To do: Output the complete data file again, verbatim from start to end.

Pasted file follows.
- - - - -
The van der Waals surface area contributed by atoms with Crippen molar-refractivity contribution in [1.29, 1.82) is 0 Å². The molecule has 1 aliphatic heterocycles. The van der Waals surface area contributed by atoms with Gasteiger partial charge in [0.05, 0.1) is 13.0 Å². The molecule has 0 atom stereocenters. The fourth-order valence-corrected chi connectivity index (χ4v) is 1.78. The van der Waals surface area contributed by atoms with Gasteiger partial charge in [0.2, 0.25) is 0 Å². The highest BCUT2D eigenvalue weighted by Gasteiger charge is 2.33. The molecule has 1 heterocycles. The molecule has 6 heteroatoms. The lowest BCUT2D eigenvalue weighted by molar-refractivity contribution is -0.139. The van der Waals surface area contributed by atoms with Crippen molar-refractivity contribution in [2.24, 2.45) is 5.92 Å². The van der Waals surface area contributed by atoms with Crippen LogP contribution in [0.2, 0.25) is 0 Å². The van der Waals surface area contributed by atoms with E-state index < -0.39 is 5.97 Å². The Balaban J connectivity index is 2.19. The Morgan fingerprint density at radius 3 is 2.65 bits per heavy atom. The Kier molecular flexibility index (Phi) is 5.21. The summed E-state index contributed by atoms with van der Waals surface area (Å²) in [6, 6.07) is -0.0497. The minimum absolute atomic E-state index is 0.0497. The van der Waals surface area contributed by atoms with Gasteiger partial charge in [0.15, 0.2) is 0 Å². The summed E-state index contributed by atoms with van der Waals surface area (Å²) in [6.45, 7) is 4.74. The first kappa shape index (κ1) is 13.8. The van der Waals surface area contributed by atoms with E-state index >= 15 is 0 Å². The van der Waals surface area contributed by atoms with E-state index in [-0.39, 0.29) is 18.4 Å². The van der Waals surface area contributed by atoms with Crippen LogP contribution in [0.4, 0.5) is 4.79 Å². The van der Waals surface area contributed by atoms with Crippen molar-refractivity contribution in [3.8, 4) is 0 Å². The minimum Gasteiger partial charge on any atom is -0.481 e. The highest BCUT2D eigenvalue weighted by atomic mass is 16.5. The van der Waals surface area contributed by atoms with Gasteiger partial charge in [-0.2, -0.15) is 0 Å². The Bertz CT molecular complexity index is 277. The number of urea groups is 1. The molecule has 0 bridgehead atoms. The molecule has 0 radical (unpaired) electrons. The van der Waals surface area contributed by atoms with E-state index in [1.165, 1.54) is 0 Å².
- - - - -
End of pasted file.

The van der Waals surface area contributed by atoms with Crippen molar-refractivity contribution in [1.29, 1.82) is 0 Å². The molecule has 1 aliphatic heterocycles. The van der Waals surface area contributed by atoms with Gasteiger partial charge in [0.05, 0.1) is 13.0 Å². The molecule has 0 atom stereocenters. The fourth-order valence-corrected chi connectivity index (χ4v) is 1.78. The van der Waals surface area contributed by atoms with Gasteiger partial charge in [0.2, 0.25) is 0 Å². The highest BCUT2D eigenvalue weighted by Gasteiger charge is 2.33. The molecule has 1 heterocycles. The molecule has 6 heteroatoms. The lowest BCUT2D eigenvalue weighted by molar-refractivity contribution is -0.139. The van der Waals surface area contributed by atoms with Crippen molar-refractivity contribution in [2.24, 2.45) is 5.92 Å². The van der Waals surface area contributed by atoms with Crippen LogP contribution in [0.2, 0.25) is 0 Å². The van der Waals surface area contributed by atoms with E-state index < -0.39 is 5.97 Å². The Balaban J connectivity index is 2.19. The Morgan fingerprint density at radius 3 is 2.65 bits per heavy atom. The Kier molecular flexibility index (Phi) is 5.21. The summed E-state index contributed by atoms with van der Waals surface area (Å²) in [6, 6.07) is -0.0497. The minimum absolute atomic E-state index is 0.0497. The van der Waals surface area contributed by atoms with Gasteiger partial charge in [0.15, 0.2) is 0 Å². The summed E-state index contributed by atoms with van der Waals surface area (Å²) in [6.45, 7) is 4.74. The first kappa shape index (κ1) is 13.8. The van der Waals surface area contributed by atoms with E-state index >= 15 is 0 Å². The van der Waals surface area contributed by atoms with E-state index in [-0.39, 0.29) is 18.4 Å². The van der Waals surface area contributed by atoms with Crippen LogP contribution in [0.4, 0.5) is 4.79 Å². The van der Waals surface area contributed by atoms with Crippen molar-refractivity contribution in [3.8, 4) is 0 Å². The minimum Gasteiger partial charge on any atom is -0.481 e. The highest BCUT2D eigenvalue weighted by atomic mass is 16.5. The van der Waals surface area contributed by atoms with Gasteiger partial charge in [-0.2, -0.15) is 0 Å². The Bertz CT molecular complexity index is 277. The number of urea groups is 1. The molecule has 0 bridgehead atoms. The molecule has 0 radical (unpaired) electrons. The van der Waals surface area contributed by atoms with E-state index in [1.165, 1.54) is 0 Å².